Through the viewing glass: Do you remember floppy disks? The old storage device used in computers in the 80s and 90s, but many of you reading this may have never seen or used it before. But surprisingly, they still occupy a place in one specific and unexpected place: airlines.
Long before the days of SSDs, USB drives, or even CDs and DVDs, floppy disks were used to control the computer world. There’s a good chance you haven’t used a floppy disk in a decade or two, if any. Eventually the old medium was replaced by newer and better technology until it simply fell into complete extinction – or so we thought.
Tom Persky, Founder floppydisk.comDo not agree with the idea that floppy disks are “useless” or “extinct”. Tom regularly repairs, recycles, and sells floppy disks to anyone who might want to use their old technology with their own hands. The site even has that old-fashioned feel of vintage sites from the 1990s and early 2000s, as shown below.
In a book written by Persky, he reviews some of the site’s frequent customers. Tom sells a large number of floppy disks for industrial companies. Persky writes, “Imagine it’s 1990, and you’re building a large industrial machine…you’re designing it to last 50 years and you want to use the best technology available.”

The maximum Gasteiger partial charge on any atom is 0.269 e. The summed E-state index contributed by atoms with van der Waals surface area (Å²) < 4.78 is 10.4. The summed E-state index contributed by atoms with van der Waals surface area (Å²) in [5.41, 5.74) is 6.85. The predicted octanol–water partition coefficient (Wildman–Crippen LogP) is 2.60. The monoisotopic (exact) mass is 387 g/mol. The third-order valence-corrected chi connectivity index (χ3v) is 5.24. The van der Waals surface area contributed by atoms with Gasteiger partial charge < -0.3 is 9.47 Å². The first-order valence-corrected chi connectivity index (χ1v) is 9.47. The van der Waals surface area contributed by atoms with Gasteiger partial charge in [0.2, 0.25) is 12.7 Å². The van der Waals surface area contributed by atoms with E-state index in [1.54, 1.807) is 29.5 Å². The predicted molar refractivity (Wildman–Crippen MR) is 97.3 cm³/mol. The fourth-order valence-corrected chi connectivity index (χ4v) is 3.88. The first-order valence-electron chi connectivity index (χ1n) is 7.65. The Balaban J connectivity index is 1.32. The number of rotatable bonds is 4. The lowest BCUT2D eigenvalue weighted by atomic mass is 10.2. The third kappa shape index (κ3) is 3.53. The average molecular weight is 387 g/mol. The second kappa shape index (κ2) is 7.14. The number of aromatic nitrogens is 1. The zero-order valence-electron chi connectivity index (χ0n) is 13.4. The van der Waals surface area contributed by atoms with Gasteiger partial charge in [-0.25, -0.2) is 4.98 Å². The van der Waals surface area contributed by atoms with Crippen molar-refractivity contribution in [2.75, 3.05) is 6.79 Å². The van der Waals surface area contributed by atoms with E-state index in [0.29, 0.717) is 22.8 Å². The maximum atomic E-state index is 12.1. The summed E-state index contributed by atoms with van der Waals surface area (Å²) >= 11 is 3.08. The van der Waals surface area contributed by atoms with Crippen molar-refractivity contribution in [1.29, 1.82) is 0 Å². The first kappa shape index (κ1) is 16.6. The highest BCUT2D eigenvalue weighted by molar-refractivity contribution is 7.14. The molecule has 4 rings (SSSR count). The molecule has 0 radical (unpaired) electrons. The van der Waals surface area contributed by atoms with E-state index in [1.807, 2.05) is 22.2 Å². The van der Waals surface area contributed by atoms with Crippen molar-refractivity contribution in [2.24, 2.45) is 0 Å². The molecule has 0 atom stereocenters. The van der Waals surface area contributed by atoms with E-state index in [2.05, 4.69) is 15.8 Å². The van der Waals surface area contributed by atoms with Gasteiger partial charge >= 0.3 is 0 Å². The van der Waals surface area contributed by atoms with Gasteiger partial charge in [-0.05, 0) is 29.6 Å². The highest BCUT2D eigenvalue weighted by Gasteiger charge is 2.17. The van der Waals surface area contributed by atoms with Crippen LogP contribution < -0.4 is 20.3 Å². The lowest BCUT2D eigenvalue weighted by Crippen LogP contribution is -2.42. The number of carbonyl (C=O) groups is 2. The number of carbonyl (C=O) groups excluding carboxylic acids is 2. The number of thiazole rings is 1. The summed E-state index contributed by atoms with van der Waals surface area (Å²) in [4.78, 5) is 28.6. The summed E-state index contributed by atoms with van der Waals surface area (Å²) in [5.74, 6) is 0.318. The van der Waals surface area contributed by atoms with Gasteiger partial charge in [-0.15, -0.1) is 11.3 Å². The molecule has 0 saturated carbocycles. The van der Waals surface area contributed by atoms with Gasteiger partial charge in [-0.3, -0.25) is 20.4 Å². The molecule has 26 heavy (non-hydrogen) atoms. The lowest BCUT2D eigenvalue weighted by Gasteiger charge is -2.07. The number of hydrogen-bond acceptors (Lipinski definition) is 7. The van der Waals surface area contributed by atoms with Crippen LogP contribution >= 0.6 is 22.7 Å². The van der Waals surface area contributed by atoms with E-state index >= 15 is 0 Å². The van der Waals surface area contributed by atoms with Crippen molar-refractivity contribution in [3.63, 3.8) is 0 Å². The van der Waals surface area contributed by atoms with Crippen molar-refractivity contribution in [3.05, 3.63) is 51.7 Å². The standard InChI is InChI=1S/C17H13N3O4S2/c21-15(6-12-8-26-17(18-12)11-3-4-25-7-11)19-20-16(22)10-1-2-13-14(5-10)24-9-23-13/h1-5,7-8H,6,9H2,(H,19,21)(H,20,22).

Medical professionals are also common visitors, as some devices used on patients still use floppy disks to this day, more than 50 years after their invention. There are also people, whom he calls “amateurs”, flocking to the site to “buy 10, 20 or maybe 50 floppy disks.” These groups of customers are certainly interesting, but Tom emphasizes one workplace that is constantly buying new floppy disks: airlines.
Floppy disks are in great demand, and they are a big part of Persky’s sales via floppydisk.com. “Take the aerospace industry for example. It’s possible that half of the world’s air fleet today is over 20 years old and still uses floppy disks in avionics. That’s a huge consumer.” To put that in context, in 2020, the total number of aircraft in the US commercial aircraft fleet was 7,690, and that number has likely increased since Airweb was published. Those numbers.
Persky has apparently proven that the floppy disk is not extinct and still serves some useful purpose, even if it is a less than ideal (and very delicate) storage medium.
Some countries have begun enacting laws to stay away from it for good, including Japan. Minister of Digital Technology of Japan, recently “War has been declared” on floppy disks because he wants Japan to change regulations to require companies to abandon floppy disks and CDs and move to digital storage forms in order to facilitate regulation.